Big waterfall

Monkey Business

You’ve got this travelling thing down.  A two hour car journey? Only a few weeks ago you and Hubs drove eight hours to experience the pleasure of being thrown about on a boat (read about that here).  A forty-five minute flight in cramped conditions? Please, you’ve done thirteen hours (in pleb class) sitting next to a guy with snot dribbling down his nose.  A 6K trek through the jungle? OK, so you haven’t quite mastered that but nothing ventured, nothing gained.  Or so you thought.  And the gains? Well you’re off to catch a glimpse of a strong contender for the world’s ugliest monkey competition. You know, if there was such a competition.  The Proboscis Monkey.  Just look at the nose on this guy!

DSC04754At least one thing you’ve got sorted is your kit.  You’ve poached one of Hubs’s old rucksacks, it’s filled with water, bug spray and a Snickers bar (you figure you’ll burn that off, easy). A little trip to TK Maxx was productive: you’ve got dry-fast sportswear and new boots, they’re made for walking.

You register at Reception on arrival to Bako National Park. “Need a Guide?” we are asked.  You think probably, yes but Hubs isn’t having any of it. “Who needs a Guide?” he asks.  “We can follow a map no problem.”  You smile and agree that even you can probably follow a colour coded nature trail although Hubs seems to have (conveniently) forgotten about the disaster that was your 30th birthday where a “light, pleasant walk in the forest” ended in almost-near-death with heavy rains, tears and a lot of shouting.  Oh and those Topshop boots you loved so much; ruined.

It seems sensible to start the trek with the Snickers bar for a bit of energy and off you go!  You circle round Reception (a large-ish wooden hut) a few times.  No signs, colour coded or otherwise, to show you where to start. Hmm.  Ten minutes later you’re sufficiently hot and bothered to put pride to the side and head back towards the lady at Reception to ask where the trails start.  Directions given.  Off you go (again).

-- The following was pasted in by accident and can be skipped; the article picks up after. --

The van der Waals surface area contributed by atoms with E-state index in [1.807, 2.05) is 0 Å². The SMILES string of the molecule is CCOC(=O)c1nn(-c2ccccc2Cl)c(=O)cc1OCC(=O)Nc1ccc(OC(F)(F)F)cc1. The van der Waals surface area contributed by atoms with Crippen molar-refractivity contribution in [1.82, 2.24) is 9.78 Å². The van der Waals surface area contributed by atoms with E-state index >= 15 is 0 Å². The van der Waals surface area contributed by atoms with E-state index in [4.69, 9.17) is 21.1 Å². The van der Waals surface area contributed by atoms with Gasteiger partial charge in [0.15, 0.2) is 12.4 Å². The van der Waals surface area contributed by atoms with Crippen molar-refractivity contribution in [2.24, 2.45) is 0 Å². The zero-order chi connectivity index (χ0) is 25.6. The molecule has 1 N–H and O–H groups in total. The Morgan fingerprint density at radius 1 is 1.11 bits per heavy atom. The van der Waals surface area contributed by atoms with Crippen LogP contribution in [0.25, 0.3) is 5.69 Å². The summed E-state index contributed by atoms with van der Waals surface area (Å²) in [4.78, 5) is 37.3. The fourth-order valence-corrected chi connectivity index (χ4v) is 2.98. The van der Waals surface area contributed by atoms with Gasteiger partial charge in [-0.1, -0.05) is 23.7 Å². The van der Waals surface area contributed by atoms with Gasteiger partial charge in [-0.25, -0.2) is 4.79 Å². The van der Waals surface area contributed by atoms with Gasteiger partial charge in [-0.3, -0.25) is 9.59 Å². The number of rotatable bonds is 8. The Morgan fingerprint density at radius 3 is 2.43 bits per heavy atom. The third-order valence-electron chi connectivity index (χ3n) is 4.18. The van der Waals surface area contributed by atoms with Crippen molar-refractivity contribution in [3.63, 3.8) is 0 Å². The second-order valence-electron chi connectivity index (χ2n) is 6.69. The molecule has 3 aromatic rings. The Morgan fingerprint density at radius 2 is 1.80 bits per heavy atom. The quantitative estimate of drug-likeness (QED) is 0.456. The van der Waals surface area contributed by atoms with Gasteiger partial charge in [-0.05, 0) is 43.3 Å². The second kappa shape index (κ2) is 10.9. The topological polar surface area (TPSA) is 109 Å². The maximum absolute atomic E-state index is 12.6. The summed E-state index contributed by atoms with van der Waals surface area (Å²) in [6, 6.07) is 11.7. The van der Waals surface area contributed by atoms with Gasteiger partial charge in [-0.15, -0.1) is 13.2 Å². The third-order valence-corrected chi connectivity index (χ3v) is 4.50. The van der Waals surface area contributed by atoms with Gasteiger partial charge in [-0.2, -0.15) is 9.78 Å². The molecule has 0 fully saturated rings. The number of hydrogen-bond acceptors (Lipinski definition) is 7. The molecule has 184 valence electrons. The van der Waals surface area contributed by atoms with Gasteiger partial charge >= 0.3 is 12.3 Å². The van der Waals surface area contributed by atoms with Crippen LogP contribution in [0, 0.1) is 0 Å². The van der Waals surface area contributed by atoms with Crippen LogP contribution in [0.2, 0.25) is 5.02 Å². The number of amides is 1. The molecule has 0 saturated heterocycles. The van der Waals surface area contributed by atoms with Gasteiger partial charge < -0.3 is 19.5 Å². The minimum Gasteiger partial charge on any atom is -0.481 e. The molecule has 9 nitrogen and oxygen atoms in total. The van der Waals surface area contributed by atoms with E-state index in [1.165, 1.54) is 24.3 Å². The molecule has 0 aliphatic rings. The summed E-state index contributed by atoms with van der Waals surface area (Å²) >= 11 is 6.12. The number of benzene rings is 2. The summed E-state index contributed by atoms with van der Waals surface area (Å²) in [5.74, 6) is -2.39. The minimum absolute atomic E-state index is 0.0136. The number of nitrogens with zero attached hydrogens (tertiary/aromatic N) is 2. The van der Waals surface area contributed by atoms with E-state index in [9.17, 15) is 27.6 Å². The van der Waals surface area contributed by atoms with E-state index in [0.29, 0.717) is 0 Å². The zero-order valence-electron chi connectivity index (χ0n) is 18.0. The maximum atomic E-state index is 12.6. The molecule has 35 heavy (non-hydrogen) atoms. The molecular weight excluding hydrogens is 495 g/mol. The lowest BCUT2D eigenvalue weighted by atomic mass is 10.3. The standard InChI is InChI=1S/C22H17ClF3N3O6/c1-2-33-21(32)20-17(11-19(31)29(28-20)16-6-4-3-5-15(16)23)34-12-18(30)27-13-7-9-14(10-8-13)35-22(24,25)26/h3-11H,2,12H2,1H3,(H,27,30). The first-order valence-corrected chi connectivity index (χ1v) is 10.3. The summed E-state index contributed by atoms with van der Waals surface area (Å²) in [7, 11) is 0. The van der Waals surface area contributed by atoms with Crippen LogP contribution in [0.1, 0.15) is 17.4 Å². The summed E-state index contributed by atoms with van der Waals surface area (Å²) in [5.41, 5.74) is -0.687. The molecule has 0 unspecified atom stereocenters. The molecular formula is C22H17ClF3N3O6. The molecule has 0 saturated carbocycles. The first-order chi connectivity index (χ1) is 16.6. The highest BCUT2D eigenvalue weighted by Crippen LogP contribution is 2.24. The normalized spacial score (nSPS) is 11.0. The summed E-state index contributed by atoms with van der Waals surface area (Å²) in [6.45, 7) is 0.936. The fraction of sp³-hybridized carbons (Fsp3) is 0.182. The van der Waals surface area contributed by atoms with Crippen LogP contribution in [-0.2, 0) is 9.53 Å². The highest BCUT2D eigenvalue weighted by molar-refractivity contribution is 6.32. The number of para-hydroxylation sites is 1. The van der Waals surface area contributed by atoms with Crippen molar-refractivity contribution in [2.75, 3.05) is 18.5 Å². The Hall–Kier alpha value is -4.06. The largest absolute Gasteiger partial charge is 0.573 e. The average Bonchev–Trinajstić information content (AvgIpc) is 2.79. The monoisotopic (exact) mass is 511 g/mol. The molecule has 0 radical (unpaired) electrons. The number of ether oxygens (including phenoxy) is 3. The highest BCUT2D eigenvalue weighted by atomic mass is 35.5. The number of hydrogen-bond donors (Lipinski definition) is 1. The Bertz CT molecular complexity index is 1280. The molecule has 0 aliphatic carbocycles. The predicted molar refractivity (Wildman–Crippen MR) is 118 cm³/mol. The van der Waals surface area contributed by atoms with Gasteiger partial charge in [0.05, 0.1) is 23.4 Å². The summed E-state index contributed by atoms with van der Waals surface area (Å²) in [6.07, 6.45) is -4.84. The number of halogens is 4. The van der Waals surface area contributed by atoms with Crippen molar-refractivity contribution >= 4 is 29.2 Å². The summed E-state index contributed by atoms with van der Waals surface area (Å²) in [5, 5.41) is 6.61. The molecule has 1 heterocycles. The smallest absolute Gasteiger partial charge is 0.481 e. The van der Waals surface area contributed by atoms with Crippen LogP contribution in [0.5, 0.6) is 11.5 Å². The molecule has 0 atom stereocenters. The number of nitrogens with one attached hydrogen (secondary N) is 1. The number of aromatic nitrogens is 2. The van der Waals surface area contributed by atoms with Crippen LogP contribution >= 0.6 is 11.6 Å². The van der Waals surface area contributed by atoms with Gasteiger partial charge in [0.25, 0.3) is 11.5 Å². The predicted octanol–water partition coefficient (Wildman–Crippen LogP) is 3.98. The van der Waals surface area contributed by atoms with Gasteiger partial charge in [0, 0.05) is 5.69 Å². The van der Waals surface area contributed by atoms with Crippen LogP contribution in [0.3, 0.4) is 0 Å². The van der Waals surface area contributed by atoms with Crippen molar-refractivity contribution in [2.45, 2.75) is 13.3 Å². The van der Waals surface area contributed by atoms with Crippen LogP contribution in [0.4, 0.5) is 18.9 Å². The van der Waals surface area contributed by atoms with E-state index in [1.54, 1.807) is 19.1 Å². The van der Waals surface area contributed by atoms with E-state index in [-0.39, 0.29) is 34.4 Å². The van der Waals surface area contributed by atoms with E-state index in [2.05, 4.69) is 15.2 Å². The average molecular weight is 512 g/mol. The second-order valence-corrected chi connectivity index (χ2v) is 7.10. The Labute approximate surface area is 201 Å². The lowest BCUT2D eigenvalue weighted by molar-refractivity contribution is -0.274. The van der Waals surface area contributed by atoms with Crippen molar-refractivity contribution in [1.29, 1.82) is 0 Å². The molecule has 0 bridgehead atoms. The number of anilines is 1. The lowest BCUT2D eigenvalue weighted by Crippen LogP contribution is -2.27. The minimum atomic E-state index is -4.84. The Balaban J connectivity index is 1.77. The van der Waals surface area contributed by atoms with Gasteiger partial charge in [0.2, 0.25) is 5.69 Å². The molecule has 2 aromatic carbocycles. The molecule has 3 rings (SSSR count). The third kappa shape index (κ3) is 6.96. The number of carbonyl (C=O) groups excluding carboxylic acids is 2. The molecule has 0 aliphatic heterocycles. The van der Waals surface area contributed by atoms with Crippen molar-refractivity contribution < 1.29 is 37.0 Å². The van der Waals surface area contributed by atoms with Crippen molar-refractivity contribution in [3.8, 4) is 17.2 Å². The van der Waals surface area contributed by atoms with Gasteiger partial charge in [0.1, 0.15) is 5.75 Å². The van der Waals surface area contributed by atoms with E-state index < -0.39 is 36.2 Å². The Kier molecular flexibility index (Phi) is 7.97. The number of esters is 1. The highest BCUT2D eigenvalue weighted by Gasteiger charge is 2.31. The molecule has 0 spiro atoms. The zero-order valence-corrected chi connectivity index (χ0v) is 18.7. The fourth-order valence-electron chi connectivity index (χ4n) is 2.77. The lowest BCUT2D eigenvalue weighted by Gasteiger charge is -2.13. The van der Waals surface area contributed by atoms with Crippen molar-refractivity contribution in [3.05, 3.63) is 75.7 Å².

You make a pretty solid effort at keeping spirits high despite being almost halfway through the trek and not having spotted a single living thing other than the odd sweaty tourist panting through the jungle, obviously intent on scaring anything away. Hubs suddenly pauses and looks up at the trees.  “What is it? Can you see something?” you eagerly ask, searching the tree tops.  Hubs’s response is a lot of annoyed shushing (of the silent type) and flapping his hands at you like a madman.  “Oh, actually I think it’s just a tree branch”.  He eventually says.  So, no monkey.

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At least you make it to the clifftops and marvel at the views. Also a good spot for some sandwiches.  You could do without the noisy teenagers but there seems to be no escape in life from noisy teenagers.

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Having refuelled you venture back.  You both agree that you’re going to see some monkeys on the return leg.  You’re absolutely sure of it.   You briefly consider leaving out a banana as a honey trap of sorts but that seems a tad desperate not to mention dangerous.  Several false alarms later (more flapping) you do make it back to camp, in one piece, hungry and tired but still having not seen a single Monkey.  There are only two possible conclusions you can draw: either you’ve just been made a victim of a huge con and there are no Monkeys in the forest or, word obviously got round the Monkeys that you were in town and they decided to not show up.  For now, you’ll have to live with Hubs’s poor attempt at imitation.